Bruce Bookman: On Cross-Training and Artistic Expression

Bruce Bookman Sensei is the kaicho and chief instructor of Tenzan Aikido in Seattle, Washington and one of the most highly respected aikido instructors in the United States. He became the youngest aikido black belt in America at the age of 15 while studying under Yoshimitsu Yamada Shihan at New York Aikikai in the 1970s, and now runs one of the world’s most successful aikido dojos with student from ages four to 70. Bruce spoke with Aikido Journal about his unique aikido journey, building his dojo, and his philosophical perspective on the martial art. This is the third part of the four-part interview (first part here, second part here), which has been edited for length and clarity

The fantastic photos accompanying this article are contributed by Bill Aquino, who captured these shots at Bruce Bookman’s February 2018 seminar at Aikido Chuseikan of Tampa Bay.


Josh Gold (Aikido Journal): As a martial artist, you’ve done aikido now for almost 50 years, but you’ve also studied Brazilian Jiu Jitsu for over 20 years. You’ve earned a black belt in that art, which is no easy feat.

Bruce: Thank you. I also boxed for a couple of years, took a couple of years of taekwondo, a couple of years of judo, and dabbled a little bit with tai chi.

How have these other arts influenced your aikido–your own technical or artistic expression of the art?

Ever since I began studying aikido as a child, I’ve loved it. I loved moving this way, and it was just a wordless, unconscious affinity for this incredible art that felt so nurturing. It continues to feel that way to this day.

At the same time, there’s always been this question in the aikido community: does it really work? What are we really doing here? What’s the martial effectiveness of aikido? Does it work against karate or boxing and all these things? So I’ve always tried, even as a child, to give myself exposure to the other martial arts to help answer this question.

I’ve seen arts that were very impressive, like kyokushin karate, or muay thai kickboxing, but I couldn’t imagine myself practicing them. It just wasn’t me. In my 30’s, running a dojo in Seattle, I hired a boxing instructor to work with me for a couple of years. I did a fair amount of boxing, western style, and I actually liked it. It was soft, it was simple. There’s only a left jab, a right cross, a hook, and an uppercut. That’s all there is to it, and it’s up to you how you put those pieces together. But what I really learned from boxing, in addition to timing and awareness, was what it’s like to get hit and how to take a punch.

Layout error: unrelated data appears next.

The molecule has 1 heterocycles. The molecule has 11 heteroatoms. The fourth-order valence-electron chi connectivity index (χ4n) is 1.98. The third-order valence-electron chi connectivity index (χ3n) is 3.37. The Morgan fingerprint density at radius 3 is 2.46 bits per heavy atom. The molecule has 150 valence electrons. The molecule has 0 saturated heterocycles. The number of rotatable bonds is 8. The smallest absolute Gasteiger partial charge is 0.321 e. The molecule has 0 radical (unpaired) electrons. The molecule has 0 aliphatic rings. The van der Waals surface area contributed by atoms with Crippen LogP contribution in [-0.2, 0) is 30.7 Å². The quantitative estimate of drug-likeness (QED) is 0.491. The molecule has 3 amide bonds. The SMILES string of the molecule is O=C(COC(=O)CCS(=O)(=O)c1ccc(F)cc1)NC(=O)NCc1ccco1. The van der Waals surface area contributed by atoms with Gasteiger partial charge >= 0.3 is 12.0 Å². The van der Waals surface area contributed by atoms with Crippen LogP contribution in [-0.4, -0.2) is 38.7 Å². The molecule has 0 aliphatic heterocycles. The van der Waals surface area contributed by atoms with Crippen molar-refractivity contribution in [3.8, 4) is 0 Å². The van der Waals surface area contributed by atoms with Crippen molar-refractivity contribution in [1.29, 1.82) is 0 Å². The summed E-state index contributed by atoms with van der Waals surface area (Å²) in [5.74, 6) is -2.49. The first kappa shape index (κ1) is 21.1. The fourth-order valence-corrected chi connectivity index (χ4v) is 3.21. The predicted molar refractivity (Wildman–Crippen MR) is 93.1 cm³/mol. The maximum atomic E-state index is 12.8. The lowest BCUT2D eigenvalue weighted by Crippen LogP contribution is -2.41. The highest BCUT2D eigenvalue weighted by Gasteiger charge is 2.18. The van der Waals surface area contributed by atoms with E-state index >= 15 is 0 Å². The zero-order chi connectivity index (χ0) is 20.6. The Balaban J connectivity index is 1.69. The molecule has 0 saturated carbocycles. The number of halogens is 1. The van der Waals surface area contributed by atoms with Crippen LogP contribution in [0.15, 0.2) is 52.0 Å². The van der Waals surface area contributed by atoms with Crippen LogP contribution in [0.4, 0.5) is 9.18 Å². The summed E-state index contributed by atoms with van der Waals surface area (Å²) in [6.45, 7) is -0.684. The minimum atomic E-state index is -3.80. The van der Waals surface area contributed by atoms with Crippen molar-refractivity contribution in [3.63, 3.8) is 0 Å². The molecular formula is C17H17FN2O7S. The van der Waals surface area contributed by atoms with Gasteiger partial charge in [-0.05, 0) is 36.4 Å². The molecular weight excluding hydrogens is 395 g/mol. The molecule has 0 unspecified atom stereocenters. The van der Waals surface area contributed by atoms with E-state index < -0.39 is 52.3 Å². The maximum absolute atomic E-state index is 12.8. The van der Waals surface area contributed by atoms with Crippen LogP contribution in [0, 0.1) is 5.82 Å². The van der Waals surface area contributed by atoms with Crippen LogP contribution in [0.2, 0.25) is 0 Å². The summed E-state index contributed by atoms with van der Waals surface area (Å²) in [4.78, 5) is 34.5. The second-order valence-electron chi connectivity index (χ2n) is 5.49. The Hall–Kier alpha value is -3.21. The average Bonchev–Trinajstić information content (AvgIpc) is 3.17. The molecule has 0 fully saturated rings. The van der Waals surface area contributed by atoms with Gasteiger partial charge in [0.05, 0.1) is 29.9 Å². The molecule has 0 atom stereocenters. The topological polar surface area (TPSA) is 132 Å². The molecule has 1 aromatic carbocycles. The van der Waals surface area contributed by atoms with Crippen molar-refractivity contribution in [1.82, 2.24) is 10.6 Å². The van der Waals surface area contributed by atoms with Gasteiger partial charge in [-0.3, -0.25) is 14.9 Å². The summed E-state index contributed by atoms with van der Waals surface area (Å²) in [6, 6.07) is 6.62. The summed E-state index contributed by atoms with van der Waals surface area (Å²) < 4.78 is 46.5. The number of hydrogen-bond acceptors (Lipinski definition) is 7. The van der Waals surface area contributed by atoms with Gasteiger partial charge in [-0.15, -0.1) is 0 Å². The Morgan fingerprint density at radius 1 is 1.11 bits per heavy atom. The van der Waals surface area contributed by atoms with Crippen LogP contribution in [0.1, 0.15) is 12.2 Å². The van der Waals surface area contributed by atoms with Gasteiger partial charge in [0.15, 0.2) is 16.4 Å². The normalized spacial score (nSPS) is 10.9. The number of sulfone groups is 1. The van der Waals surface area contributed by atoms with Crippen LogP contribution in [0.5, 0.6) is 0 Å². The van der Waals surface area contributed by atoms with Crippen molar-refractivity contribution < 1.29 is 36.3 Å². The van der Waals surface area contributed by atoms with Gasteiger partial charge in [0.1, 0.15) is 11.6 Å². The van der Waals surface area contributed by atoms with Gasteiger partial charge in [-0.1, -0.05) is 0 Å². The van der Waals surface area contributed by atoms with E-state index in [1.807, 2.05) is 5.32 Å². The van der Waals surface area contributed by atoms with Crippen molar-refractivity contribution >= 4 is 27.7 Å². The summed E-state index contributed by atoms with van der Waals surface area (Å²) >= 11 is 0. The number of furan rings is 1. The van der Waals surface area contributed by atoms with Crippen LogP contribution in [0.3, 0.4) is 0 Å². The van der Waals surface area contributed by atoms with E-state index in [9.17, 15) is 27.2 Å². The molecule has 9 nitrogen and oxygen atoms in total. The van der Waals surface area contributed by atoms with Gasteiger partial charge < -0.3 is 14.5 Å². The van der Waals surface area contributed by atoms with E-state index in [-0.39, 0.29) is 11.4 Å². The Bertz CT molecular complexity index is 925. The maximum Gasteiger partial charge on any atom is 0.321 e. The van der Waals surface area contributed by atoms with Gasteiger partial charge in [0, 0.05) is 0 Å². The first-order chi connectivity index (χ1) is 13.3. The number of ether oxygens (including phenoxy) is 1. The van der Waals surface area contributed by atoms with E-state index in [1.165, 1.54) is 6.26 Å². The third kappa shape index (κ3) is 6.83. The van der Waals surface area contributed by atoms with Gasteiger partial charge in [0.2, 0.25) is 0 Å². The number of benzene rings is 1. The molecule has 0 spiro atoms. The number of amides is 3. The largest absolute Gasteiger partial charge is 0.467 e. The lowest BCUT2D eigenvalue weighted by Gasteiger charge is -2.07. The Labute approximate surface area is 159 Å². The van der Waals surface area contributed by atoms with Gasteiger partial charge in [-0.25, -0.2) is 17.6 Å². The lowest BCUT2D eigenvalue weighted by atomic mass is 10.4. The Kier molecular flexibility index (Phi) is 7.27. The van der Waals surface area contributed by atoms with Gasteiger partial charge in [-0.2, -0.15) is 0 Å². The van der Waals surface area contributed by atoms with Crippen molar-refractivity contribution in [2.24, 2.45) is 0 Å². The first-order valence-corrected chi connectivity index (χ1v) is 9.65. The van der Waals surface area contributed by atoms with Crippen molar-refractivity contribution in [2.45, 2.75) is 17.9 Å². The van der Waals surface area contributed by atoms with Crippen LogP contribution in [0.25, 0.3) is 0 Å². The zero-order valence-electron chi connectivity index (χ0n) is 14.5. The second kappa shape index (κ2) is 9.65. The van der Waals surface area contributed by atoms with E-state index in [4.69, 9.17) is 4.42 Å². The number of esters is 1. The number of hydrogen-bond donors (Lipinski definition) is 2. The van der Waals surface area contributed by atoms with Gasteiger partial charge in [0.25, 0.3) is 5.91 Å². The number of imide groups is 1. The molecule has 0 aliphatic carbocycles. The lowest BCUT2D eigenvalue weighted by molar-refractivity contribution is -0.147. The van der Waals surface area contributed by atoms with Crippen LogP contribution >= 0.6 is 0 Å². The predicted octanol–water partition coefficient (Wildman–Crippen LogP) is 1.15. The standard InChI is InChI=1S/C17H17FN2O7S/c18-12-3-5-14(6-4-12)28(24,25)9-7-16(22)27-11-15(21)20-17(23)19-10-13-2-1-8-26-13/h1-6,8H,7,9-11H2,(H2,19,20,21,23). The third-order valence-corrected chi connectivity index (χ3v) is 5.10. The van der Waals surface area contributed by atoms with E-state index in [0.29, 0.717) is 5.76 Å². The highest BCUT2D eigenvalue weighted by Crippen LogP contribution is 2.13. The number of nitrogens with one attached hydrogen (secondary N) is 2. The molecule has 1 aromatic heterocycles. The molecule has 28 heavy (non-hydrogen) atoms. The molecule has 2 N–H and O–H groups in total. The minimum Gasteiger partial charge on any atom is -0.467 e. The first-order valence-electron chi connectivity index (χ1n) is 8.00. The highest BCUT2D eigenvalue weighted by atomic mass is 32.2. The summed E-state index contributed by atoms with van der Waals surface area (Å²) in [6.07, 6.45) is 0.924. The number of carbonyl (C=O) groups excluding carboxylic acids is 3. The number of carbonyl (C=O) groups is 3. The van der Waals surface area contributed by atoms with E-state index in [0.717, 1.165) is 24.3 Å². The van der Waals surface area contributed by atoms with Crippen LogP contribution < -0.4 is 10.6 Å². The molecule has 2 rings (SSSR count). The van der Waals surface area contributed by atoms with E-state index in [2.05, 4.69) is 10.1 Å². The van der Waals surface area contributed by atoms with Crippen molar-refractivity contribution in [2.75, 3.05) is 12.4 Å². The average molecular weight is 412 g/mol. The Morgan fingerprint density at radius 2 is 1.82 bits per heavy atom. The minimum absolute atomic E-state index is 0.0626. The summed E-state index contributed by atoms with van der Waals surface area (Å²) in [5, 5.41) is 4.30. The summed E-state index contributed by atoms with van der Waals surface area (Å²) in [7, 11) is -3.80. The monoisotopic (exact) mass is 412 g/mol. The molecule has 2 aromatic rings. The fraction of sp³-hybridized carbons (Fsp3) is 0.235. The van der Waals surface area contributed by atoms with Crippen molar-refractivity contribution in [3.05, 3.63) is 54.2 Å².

I got hit time and time again, and hard, to the point where my t-shirt would be covered in blood. I often wouldn’t even realize it and would spar round after round before seeing the blood.

It was a valuable experience. Do I suggest that everybody do that? No. Getting hit in the head is never good for you, and I actually experienced some problems. I was getting floaters in my vision, serious enough that I got it checked out. Luckily, there was no retinal detachment, but at 36 years old, I was cruising for it. And then I found Brazilian Jiu Jitsu.

My friend Tom Elliot lent me video tapes created by Rorian and Royce Gracie. They were basic instructional videos on Gracie Jiu Jitsu; the more generic name is Brazilian Jiu Jitsu. I was so impressed that I just had to do it. I went down to Redondo Beach in Southern California to work with the Machado brothers for a week at a time. There wasn’t a lot of Jiu Jitsu in Seattle at the time, and I think I’m actually the first person to ever teach a class in Brazilian Jiu Jitsu in the Seattle area.  

I kept going down to California and working with my students back in Seattle, and before long there were teachers who came in who I started studying with. I eventually began studying at Gracie Barra, and that’s where I got my black belt. I love the art. There’s something about the tactile nature of Brazilian Jiu Jitsu that fascinates me. You can interchange your hands and your feet. You can work on the ground or from standing up. The art actually incorporates the concept of loving protection that we have in aikido, because you can close the distance on an attacker, hug them so close that you’re both safe, and take them down to the ground.

There are quite a few techniques and options in Brazilian Jiu Jitsu that don’t involve seriously hurting a person, where you can gradually increase the pressure until you can have a discussion with the person, as you’re holding them. Based on that, I believe there are numerous ways that could fit into a curriculum for aikido, and this is what I’ve been doing over the years.

However, it hasn’t really been until recently that I’ve made the connection of how aikido and Jiu Jitsu work together. I don’t believe there’s any real conscious connection between the two, or that there’s some way to view the technical systems where all of a sudden you can see where aikido and Brazilian Jiu Jitsu just line up. However, I’m starting to believe that there is a place it’s evolving to, where it can become something that dovetails beautifully. That’s really my charge in doing this. I love classical aikido, and I love sport Jiu Jitsu, but I also love this interaction between the two, and and I love how it all relates to self-defense.